"Back then, the issue was just about having equality," Sneed says. "My mother grew up in Tulsa in the 1920s You had to live in a certain place. Go to a certain business. There was a black community according to geography. The cause was so clear.
"As a community we've progressed," Sneed continues. "But we still have issues - like our children. That's our priority. Look at education. It's a national issue. Maybe it's because people I know have children and they're always talking about their kids. But that seems to be what's really important now."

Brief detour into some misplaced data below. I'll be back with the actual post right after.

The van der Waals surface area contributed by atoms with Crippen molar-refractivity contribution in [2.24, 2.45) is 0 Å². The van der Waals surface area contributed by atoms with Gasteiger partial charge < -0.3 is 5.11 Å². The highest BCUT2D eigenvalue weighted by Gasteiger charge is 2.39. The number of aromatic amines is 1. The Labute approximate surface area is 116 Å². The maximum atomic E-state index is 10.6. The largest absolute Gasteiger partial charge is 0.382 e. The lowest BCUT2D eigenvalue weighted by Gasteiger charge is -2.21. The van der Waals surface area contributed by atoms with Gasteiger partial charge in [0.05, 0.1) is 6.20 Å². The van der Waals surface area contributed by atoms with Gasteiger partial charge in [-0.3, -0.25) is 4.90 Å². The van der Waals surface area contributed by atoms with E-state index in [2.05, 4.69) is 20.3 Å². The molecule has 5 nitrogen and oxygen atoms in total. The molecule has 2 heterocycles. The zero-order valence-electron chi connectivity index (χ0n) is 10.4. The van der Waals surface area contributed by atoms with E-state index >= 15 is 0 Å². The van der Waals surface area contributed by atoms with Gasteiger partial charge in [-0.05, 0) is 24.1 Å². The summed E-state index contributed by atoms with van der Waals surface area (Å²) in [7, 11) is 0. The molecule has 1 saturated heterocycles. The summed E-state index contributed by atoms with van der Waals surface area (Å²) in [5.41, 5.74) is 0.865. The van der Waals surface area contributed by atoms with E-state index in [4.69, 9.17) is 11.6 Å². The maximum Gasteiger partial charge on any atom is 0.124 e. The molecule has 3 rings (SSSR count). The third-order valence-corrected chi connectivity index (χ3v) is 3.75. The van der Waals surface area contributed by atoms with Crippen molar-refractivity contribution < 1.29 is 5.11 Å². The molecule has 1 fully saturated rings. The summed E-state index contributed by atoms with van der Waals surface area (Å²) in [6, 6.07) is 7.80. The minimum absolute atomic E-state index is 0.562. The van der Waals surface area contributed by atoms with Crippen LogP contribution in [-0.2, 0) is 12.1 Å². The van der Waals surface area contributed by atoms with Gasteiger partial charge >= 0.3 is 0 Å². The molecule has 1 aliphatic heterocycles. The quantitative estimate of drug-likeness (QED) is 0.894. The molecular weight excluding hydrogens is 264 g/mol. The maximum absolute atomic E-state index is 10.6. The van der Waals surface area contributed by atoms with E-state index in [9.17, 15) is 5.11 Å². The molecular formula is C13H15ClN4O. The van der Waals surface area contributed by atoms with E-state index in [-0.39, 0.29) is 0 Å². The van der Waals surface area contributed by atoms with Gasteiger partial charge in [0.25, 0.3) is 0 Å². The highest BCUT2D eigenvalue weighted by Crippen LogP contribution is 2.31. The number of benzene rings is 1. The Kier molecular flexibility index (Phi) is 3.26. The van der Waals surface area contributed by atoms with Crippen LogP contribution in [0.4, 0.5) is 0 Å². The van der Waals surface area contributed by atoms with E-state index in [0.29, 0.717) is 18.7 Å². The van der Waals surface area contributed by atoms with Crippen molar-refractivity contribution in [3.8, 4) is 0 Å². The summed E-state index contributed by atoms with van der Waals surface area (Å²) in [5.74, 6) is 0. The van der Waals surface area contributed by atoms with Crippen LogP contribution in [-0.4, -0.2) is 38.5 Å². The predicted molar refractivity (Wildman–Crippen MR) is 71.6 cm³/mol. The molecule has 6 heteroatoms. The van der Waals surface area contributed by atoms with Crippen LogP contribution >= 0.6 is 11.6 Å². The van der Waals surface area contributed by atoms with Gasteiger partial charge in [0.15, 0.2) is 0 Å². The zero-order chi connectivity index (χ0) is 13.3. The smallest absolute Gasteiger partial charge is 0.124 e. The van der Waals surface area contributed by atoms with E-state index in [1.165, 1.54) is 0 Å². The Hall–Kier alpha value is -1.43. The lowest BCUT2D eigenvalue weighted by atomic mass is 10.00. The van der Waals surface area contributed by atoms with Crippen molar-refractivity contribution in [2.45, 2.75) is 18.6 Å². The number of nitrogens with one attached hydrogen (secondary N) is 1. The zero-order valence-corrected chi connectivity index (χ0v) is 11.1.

Sneed and his wife, Vida, have six children; Bembry and his wife, Helena, have one child and one grandchild. New leadership model
The old model, says Eason of the NAACP, was one visible, vocal leader per ethnic group. The new model is about people on the front lines doing good work and about teaching individuals to lead themselves.
"It's about `I make my own decisions,' " he says.
That model doesn't sound novel, or unique to the black community - which is exactly the point, according to local blacks.
The community is ribboning away from the traditional urban centers; there are black book clubs in the suburbs; there are African-American communities taking hold in cyberspace. Nationally, there is a rise in the number of black megachurches, which is linked to a rise in the black middle class and its craving for spirituality.